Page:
BRUSSELS, September 5, 2013 /PRNewswire/ --
From climate change to space exploration, disaster relief to TV and broadband for the most remote and disadvantaged communities, Europe's satellite technologies are key to delivering essential services and economic growth, concluded experts and scientists meeting in Brussels on European Satellite Day to discuss " Global Risks - Satellite Answers, Foresight in European space capabilities for enhanced global security ". European satellite operators, joined by representatives from the World Economic Forum, the European Space Agency and NGOs called for satellite applications to be put at the heart of the European agenda across sectors, from R&D to end user applications to foster growth and meet the global challenges facing mankind today and in the future.
" The only way to preserve an environment where essential satellite services can continue to contribute to the European Union and global policy agenda is by making sure policymakers are aware of what satellite services do today. Satellites can help the EU realise its vision of a Connected Continent, ensuring digital skills, and providing high-quality next generation services at affordable prices to citizens quickly and efficiently, all while fostering a sustainable and competitive space industrial base and ensuring a secure and resilient Europe " , said Michel de Rosen , Chairman, of ESOA, the European Satellite Operators Association . Europe is already the centre of excellence for space and the sector contributes to high-tech jobs. The world's leading operators, manufacturers, and the most successful launcher are all European. However, satellite operators the world over need certainty in their ability to access satellite spectrum in years to come. " Once the role of satellite is well understood, our spectrum will be safer as well, " added de Rosen.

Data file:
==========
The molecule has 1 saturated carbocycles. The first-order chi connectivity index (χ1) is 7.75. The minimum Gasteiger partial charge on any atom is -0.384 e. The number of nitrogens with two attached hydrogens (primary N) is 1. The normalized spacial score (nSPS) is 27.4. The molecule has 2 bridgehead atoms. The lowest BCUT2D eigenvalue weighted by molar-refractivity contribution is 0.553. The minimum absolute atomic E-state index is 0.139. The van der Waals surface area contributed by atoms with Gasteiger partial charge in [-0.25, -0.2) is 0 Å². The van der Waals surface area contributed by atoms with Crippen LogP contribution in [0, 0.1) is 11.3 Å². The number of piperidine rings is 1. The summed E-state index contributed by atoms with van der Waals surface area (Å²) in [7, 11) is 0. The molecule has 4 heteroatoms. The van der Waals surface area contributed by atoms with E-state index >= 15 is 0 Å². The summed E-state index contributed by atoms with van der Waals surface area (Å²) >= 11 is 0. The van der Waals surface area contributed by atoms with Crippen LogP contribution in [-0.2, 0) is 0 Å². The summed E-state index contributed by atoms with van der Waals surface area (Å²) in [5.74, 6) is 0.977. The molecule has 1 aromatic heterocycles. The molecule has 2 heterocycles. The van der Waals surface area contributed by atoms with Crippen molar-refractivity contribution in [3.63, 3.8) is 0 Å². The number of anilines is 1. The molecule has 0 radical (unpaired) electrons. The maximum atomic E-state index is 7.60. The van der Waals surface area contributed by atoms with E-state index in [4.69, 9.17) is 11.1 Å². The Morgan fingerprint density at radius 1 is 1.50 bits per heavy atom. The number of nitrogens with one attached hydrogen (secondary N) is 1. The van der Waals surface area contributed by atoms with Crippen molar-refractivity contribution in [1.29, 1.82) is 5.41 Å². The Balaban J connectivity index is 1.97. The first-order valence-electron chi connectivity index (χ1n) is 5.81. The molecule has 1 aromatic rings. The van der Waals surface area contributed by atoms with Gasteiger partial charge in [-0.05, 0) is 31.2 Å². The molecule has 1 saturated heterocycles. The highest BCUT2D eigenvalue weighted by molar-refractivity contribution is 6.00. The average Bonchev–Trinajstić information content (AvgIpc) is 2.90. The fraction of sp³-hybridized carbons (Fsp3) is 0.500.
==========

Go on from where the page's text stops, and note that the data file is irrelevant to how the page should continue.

" Whereas policymakers are familiar with cellular because everyone has a mobile phone , it is less obvious where satellites, an invisible infrastructure, fit in , " noted Aarti Holla , ESOA Secretary General. " So satellite has to work harder to justify its s pectrum use in the EU a nd int ernational fora at a time when spectrum is in high demand for mobile broadband needs . If satellite spectrum is compromised then governments and citizens will l ose access to critical services they today take for granted, " she said.Speaking for the World Economic Forum, Bruce Weinelt , Director, Head of Telecoms added: " This event is an important step forward in fostering dialogue between spa ce and non-space communities. It will raise awareness of space solutions and encourage their use so as to ensure their ongoing contribution to the challenges of a constantly changing world " . Roberto Viola , Deputy Director General at DG Connect of the European Commission, speaking ahead of the session on 'Ensuring Education for All through Satellite Services' confirmed: " Satellite broadband is an ideal solution for connecting citizens and businesses no matter where they are located and this is true all over the world. We at the Commission are committed to working with Europe ' s satellite operators to make sure a maximum of EU citizens can be brought online as fast as possible via satellite in support of the Digital Agenda targets and a Single Market - there can be no Connected Continent without 100% coverage but thanks to satellite, full coverage is possible within every Member State. " Tony Long , Director, World Wide Fund for Nature: "Today ' s conference is exploring some of the most complex and challenging threats of our time - global security, climate change, food security and growing income disparities. Satellites technologies are already playing play a key role in helping alleviate them. Their role looks set to become even more important in choosing between a future of making our planet and lifestyles more sustainable or facing an alternative vision where building resilience to these threats becomes the new watchword. " BACKGROUND